Armed Forces Day: ‘War composers’ arrangement made

Nigel Osborne, who has created a medley which incorporates the two composers' music. Picture: Steve Russell
Nigel Osborne, who has created a medley which incorporates the two composers' music. Picture: Steve Russell
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THEY are the forgotten artists of the First World War – classical composers who served as soldiers and whose music reflected the horrors of conflict.

Now, Edinburgh composer Nigel Osborne has breathed new life into the work of seven “war composers” with a musical arrangement to celebrate this year’s Armed Forces Day on Saturday.

Osborne, who pioneered the use of music in therapy and rehabilitation for children traumatised by conflict, has created a medley featuring the music of the seven composers – including two Scots – which will be performed as part of Worlds in Collision, a two-day conference at this year’s City of London Festival exploring the relationship between music and the trauma of war.

“The experience of active military service was the artery through which the lifeblood of British musical creativity flowed, but from which much was also spilt,” said Osborne, Reid Professor at Edinburgh University until his retirement last year.

He said that unlike war ­poets such as Siegfried Sassoon and Wilfred Owen, whose work became synonymous with life in the trenches during the First World War, the composers were never recognised in the same way.

“What I liked about this project is that it gives a new voice to those who perished or who were damaged during the Second World War,” said ­Osborne.

“I was also attracted to the works of these composers as they represent the missing link in the history of British music. Cecil Coles, a Scottish composer killed during the war, was an important and influential figure. If Coles had lived and his music had continued in this direction it would have brought modernism to Scotland a few decades earlier than it arrived.”

The seven composers featured in the medley include well known names such as Vaughan Williams and George Butterworth – who was killed at the front in 1916 – as well as less well known composers such as Cecil Coles, from Kirkcudbright, and William Wallace, from Greenock, a surgeon and composer who served in the Royal Army Medical Corp.

Wallace was an eye surgeon who holds the record for the highest number of operations during the conflict – 19,000. He operated every day of the war. However the work shattered him, and so after returning home from the front he turned to composition.

Osborne said: “The fact is that this generation of composers emerged without exception as soldiers of distinction. Many of them had pacifist inclinations, eschewing commissions to join as private soldiers or stretcher bearers.”

Coles, who managed to write music while at the front died in combat in 1918. Two of his pieces of music will be included in Osborne’s medley, Sorrowful Dance, which he wrote for his wife and newly-born daughter, and Behind the Lines.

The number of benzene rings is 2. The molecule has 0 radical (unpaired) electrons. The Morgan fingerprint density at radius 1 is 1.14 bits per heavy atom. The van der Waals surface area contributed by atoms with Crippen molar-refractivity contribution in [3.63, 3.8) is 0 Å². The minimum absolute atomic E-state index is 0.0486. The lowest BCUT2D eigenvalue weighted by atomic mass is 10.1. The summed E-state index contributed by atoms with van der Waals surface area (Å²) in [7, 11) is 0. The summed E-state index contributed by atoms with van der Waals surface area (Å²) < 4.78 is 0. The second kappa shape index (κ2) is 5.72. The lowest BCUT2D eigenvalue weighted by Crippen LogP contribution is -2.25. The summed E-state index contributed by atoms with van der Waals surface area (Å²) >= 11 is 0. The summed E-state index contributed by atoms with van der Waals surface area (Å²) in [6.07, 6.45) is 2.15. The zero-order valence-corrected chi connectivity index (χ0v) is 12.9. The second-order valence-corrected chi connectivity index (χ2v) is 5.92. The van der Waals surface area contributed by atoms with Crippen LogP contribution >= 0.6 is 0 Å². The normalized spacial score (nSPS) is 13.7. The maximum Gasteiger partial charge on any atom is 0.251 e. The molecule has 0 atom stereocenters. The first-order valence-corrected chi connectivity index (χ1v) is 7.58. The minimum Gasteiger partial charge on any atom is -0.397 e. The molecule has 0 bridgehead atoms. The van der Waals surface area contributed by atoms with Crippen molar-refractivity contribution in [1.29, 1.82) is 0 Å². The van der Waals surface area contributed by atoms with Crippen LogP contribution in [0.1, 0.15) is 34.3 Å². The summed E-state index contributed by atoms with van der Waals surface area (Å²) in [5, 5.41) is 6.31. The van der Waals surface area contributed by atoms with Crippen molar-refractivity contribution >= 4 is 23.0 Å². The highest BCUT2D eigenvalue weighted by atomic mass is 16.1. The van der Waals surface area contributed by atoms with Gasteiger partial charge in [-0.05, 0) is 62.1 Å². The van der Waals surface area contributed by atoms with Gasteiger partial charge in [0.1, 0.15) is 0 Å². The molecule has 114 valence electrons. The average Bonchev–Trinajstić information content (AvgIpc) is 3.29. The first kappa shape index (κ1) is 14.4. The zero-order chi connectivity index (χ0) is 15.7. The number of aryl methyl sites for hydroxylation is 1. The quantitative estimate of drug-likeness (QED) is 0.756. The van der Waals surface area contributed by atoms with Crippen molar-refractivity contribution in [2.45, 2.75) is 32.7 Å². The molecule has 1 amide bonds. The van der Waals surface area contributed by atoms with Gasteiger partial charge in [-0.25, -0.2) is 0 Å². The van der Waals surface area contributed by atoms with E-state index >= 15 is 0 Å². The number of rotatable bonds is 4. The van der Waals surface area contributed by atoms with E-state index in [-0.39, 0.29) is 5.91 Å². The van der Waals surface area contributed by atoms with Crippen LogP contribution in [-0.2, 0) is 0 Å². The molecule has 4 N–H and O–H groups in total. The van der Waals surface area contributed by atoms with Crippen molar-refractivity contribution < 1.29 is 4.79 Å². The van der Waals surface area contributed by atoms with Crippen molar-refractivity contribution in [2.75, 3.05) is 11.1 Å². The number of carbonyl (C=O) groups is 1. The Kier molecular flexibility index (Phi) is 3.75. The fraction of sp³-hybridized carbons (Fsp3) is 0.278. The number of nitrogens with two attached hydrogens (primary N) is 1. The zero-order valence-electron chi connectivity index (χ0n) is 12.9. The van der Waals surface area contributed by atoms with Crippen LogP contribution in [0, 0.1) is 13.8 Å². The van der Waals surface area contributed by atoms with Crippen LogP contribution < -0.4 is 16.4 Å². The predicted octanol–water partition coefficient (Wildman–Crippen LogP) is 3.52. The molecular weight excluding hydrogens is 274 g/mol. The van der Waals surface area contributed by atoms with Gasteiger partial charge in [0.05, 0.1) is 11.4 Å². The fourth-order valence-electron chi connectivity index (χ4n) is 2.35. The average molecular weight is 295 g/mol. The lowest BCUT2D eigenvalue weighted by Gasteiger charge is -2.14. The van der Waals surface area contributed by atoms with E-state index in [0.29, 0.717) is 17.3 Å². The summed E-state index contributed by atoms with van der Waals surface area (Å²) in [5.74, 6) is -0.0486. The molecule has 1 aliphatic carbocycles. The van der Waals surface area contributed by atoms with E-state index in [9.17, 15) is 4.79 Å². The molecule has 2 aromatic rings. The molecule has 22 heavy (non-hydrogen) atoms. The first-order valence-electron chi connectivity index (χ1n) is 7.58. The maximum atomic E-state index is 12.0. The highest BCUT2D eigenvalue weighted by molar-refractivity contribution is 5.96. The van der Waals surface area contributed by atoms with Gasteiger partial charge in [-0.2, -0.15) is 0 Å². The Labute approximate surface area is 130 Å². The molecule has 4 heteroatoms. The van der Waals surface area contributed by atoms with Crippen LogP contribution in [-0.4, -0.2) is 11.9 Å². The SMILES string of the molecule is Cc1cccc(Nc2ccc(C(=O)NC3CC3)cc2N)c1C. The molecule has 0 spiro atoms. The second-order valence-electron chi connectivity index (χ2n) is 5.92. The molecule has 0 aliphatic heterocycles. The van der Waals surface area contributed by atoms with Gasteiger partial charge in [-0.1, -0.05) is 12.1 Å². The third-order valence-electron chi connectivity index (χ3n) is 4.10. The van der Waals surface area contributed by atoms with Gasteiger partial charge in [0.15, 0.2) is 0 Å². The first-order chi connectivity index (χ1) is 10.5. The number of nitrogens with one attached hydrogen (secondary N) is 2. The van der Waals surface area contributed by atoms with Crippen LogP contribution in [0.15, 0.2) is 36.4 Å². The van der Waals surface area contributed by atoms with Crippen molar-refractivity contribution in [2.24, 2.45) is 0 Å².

Behind the Lines is the first and only surviving movement of a suite Coles sent to his mentor, the composer Gustav Holst, in 1917. The manuscript is splattered with blood and mud and it is thought the other movements were destroyed by a shell.

The following year, Coles volunteered for a mission 
to rescue wounded British ­soldiers cut off in a wood by sustained enemy fire. On the way back, carrying his comrades, Coles was shot by an enemy sniper and died of his wounds.

The medley will be performed by the Royal Artillery Band as part of a concert that will also feature pre-war pieces of music including Butterworth’s Songs From a Shropshire Lad. Osborne said Butterworth had been much admired in the trenches in which he was killed.

“He was awarded the Military Cross for his heroic defence of the ‘Butterworth’ trenches and was twice more recommended for the honour before dying of a gunshot wound after capturing and holding Munster Alley in the Battle of the Somme,” he said. “His family knew nothing of his honours and his comrades had no idea he was a composer.”

Another of the seven composers was also killed in battle, Ernest Farrar, who was machine-gunned to death in the Somme Valley leading the Devonshires at the Battle of Epehy Ronssoy.

Before he was called up for military service, he was already well-known as a gifted composer and outstanding teacher.

Farrar was granted leave in the summer of 1918 to conduct the premiere of his Heroic 
Elegy, dedicated to his fallen comrades, at the Harrogate Festival. Within days of returning to duty he was dead.

The other composers featured in the medley, Ivor Gurney and Arthur Bliss, were gassed during the war and although they survived, they never recovered from their experiences, Osborne said.

The concert programme will also feature a version of Karl Jenkins’ Benedictus from his work The Armed Man.

Worlds in Collision: Royal Artillery Band directed by Captain Craig Hallatt, Saturday 29 June, 6pm, Mansion House, London.